More people are clocking up mileage to work in Auckland, but it comes with health warnings. Cherie Howie reports.
Every week, Kate Ellis drives the equivalent of Cape Reinga to Wellington. If cars could drive on water she'd be able to circumnavigate the globe, and then make a return roadie to Hawaii — a total of more than 50,000km — all in a working year.
The Coromandel Peninsula mum-of-two is among thousands of Kiwis who drive hundreds of kilometres, in some cases every workday, from small towns and hamlets to city jobs.
They come from north, south, east and west, sometimes sacrificing sleep, social events and downtime for higher paying jobs or better opportunities, or both, but all of those spoken to by the Weekend Herald say what they gain in lifestyle — for themselves and their children — makes it all worthwhile.
A 2017 United Kingdom study of more than 34,000 workers found lengthy travel for work was bad for health.
Longer commuting workers were 21 per cent more likely to be obese, 33 per cent more likely to suffer from depression, 37 per cent more likely to have financial worries and 46 per cent more likely to get less than seven hours of sleep a night.
Ellis, who goes to bed about 11pm or 11.30pm each night and then gets up at 6am, is among those not getting at least seven hours sleep.
But move from Thames to be closer to her job in the central Auckland suburb of Greenlane? No way.
Every morning from Tuesday to Saturday for the last two years Ellis has been driving 109km to her job as a team leader for Intercity Group.
After dropping her 14-year-old daughter at the school bus stop at 7.20am, the 42-year-old makes her way over the Hauraki Plains, along the high crash rate State Highway 2 and then through Auckland's southern and central suburbs on SH1.
On a good day it takes her an hour and a quarter.
On a bad day, it can take up to two-and-a-half hours.
Generally, Ellis can expect her morning commute to take about an hour and three-quarters, after which she works for eight and a half hours before driving home.
The return 109km journey is a bit quicker, but Ellis is usually not pulling into the driveway of her home until 8pm or 9pm — more than 12 hours after walking out the door.
There are days when her journey along some of the country's most clogged roads is "really frustrating", such as when it's nose to bumper from as far south as Ramarama, 35km from Greenlane.
But mostly, the hours behind the wheel are now just "part of my routine", and she has adapted her life around it.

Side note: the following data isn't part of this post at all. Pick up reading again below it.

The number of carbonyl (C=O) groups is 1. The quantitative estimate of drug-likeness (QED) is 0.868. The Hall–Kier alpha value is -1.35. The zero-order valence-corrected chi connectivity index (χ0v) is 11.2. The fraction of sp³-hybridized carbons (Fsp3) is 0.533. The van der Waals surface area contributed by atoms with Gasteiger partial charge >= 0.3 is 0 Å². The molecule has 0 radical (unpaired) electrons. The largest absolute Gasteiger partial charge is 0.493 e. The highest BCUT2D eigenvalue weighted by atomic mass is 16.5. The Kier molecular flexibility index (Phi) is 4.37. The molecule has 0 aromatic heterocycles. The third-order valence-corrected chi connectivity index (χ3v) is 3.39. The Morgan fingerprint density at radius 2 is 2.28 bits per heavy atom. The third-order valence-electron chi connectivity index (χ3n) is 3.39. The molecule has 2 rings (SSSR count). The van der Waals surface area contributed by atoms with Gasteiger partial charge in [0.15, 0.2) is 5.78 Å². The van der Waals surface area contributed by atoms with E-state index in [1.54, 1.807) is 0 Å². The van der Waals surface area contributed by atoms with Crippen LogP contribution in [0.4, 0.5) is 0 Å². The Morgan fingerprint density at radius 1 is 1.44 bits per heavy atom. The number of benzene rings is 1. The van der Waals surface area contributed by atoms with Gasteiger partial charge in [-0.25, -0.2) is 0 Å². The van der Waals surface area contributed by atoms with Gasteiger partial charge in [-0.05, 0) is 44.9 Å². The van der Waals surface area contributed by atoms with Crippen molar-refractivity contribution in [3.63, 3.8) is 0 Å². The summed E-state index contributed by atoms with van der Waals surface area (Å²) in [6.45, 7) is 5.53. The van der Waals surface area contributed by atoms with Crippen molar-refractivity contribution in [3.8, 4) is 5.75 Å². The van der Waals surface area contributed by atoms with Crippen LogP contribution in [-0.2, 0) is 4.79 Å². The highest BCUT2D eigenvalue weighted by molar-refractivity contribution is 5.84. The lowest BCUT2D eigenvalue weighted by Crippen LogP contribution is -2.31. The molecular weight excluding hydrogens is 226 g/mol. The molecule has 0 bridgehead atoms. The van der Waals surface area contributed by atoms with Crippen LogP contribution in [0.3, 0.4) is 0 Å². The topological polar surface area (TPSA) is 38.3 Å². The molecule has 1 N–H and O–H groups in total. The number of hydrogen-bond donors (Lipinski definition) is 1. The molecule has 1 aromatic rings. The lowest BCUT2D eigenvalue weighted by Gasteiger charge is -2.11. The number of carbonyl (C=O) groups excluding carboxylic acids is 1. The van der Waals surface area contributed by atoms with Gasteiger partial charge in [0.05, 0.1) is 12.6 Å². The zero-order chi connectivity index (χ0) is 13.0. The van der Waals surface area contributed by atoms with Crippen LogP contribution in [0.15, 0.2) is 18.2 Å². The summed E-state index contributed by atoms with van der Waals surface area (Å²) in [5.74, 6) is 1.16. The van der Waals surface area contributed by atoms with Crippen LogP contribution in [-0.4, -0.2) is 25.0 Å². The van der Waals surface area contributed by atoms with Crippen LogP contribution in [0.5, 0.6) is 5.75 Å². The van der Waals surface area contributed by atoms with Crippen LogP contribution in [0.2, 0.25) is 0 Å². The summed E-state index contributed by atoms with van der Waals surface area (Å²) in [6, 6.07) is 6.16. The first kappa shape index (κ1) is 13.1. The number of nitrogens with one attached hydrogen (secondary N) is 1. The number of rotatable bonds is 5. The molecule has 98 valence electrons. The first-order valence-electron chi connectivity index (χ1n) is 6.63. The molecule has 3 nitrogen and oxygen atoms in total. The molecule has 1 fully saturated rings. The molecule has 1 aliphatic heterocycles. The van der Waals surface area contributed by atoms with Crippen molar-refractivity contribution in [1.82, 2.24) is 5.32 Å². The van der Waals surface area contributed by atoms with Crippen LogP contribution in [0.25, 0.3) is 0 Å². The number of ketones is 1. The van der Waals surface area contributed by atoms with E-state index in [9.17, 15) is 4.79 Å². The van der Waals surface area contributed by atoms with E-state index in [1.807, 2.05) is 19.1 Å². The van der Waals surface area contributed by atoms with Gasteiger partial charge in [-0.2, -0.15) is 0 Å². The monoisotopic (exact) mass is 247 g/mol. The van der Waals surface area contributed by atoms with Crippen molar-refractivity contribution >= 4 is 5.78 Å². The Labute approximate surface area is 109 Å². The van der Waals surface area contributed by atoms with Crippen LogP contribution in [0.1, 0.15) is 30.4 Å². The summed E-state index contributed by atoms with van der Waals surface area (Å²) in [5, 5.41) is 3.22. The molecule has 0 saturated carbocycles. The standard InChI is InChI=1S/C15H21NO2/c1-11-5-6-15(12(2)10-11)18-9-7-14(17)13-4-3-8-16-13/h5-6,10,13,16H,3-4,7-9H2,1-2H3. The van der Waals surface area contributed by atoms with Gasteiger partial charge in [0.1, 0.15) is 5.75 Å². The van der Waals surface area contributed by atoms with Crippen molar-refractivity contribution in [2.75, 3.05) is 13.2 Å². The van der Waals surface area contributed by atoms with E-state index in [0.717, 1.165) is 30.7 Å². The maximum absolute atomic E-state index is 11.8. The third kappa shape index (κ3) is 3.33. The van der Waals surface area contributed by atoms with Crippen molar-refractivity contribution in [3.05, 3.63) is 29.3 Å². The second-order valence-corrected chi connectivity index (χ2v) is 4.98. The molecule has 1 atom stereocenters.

Via her hands-free mobile, Ellis need never be bored.
"I catch up with friends, I turn up the music, I plan the day, I communicate with [colleagues]."
Her boss is understanding when an incident on the journey means she's late for work — the latest she's arrived for her 10am shift is 11.45am — but major delays are rare. And Ellis is proud to say that she's never used the long journey as an excuse to pull a sickie.
For her, living in Thames means she can live closer to nature, still be involved in volunteering as an emergency medical technician for St John Ambulance and her daughter, whose father lives nearby, has more stability.
"And when the weekends roll around, it's really just a time to relax."
She doesn't want to live in Auckland, and after doing the calculations of what renting or buying would cost, she wouldn't be financially better off. She would have to take on two or three jobs in Thames to match her Auckland pay.
Ellis started working in Auckland in November 2016 after her hours working at the Thames Information Centre were cut, and she found herself juggling two jobs.
And while she has less time with her daughter during the week, the pair make up for it on weekends, she says.
"I prefer to do quality time, rather than quantity of time."
She hopes the challenges she faces also teaches her kids about tough choices.
"You don't go into deciding you're going to commute this distance and not have a certain goal and a certain strength — for me it's about the kids seeing that when you make a commitment you have to stick with it, and yes there will be sacrifices, but then you start reaching stepping stones towards your main goal."
CIVIC LEADERS in districts neighbouring Auckland are aware of members of their communities more frequently making the long journey to our biggest city for work.
Waikato District councillor Jan Sedgwick, based in the Whangamarino ward, knows people who leave home as early as 4am to travel to Auckland for work.
And Kaipara District deputy mayor Peter Wethey has heard of large numbers travelling from the beachside community of Mangawhai to big-city jobs.
"People say it's like an exodus leaving for Auckland at 6am, 7am."
The New Zealand Attitudes and Values Study asked adults in 2015 how many hours in the last week they spent travelling or commuting.
Unsurprisingly, those living in the Auckland region had the longest average commute time, of just under five hours.
Half spent more than five hours commuting each week and a quarter more than eight hours a week.
Wellington and Canterbury residents reported average commutes of 4.4 and 4.2 hours, while Nelson residents had the shortest average commute, at 2.2 hours a week.
Politicians, splitting their working weeks between Parliament and their home electorate, have long cranked up the hours travelling for work, but figures show many ordinary Kiwis are also racking up the miles.
To Auckland alone, thousands are doing it.
Based on the most recent figures available, Census 2013 data about where people usually live and where they work, 8625 people were commuting to our biggest city from the Far North District down to the Matamata-Piako District.